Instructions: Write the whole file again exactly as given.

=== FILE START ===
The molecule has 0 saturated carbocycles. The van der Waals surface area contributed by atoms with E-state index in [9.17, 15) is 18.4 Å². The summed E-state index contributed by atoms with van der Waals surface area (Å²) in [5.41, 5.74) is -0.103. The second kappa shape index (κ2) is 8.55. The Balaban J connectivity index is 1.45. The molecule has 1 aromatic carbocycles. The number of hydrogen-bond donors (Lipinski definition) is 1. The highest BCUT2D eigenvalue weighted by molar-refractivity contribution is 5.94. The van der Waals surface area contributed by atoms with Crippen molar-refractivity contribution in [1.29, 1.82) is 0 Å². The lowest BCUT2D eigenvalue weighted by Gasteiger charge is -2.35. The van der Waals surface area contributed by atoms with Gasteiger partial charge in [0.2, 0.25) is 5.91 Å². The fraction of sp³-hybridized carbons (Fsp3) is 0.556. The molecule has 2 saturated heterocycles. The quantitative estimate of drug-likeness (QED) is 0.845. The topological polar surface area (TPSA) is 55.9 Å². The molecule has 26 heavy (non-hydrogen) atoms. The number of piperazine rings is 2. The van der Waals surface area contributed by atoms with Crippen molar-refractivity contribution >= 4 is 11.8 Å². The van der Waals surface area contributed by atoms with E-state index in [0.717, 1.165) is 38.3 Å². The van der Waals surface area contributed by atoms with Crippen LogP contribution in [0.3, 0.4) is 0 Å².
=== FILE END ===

The molecule has 0 saturated carbocycles. The van der Waals surface area contributed by atoms with E-state index in [9.17, 15) is 18.4 Å². The summed E-state index contributed by atoms with van der Waals surface area (Å²) in [5.41, 5.74) is -0.103. The second kappa shape index (κ2) is 8.55. The Balaban J connectivity index is 1.45. The molecule has 1 aromatic carbocycles. The number of hydrogen-bond donors (Lipinski definition) is 1. The highest BCUT2D eigenvalue weighted by molar-refractivity contribution is 5.94. The van der Waals surface area contributed by atoms with Crippen molar-refractivity contribution in [1.29, 1.82) is 0 Å². The lowest BCUT2D eigenvalue weighted by Gasteiger charge is -2.35. The van der Waals surface area contributed by atoms with Gasteiger partial charge in [0.2, 0.25) is 5.91 Å². The fraction of sp³-hybridized carbons (Fsp3) is 0.556. The molecule has 2 saturated heterocycles. The quantitative estimate of drug-likeness (QED) is 0.845. The topological polar surface area (TPSA) is 55.9 Å². The molecule has 26 heavy (non-hydrogen) atoms. The number of piperazine rings is 2. The van der Waals surface area contributed by atoms with Crippen molar-refractivity contribution >= 4 is 11.8 Å². The van der Waals surface area contributed by atoms with E-state index in [0.717, 1.165) is 38.3 Å². The van der Waals surface area contributed by atoms with Crippen LogP contribution in [0.3, 0.4) is 0 Å².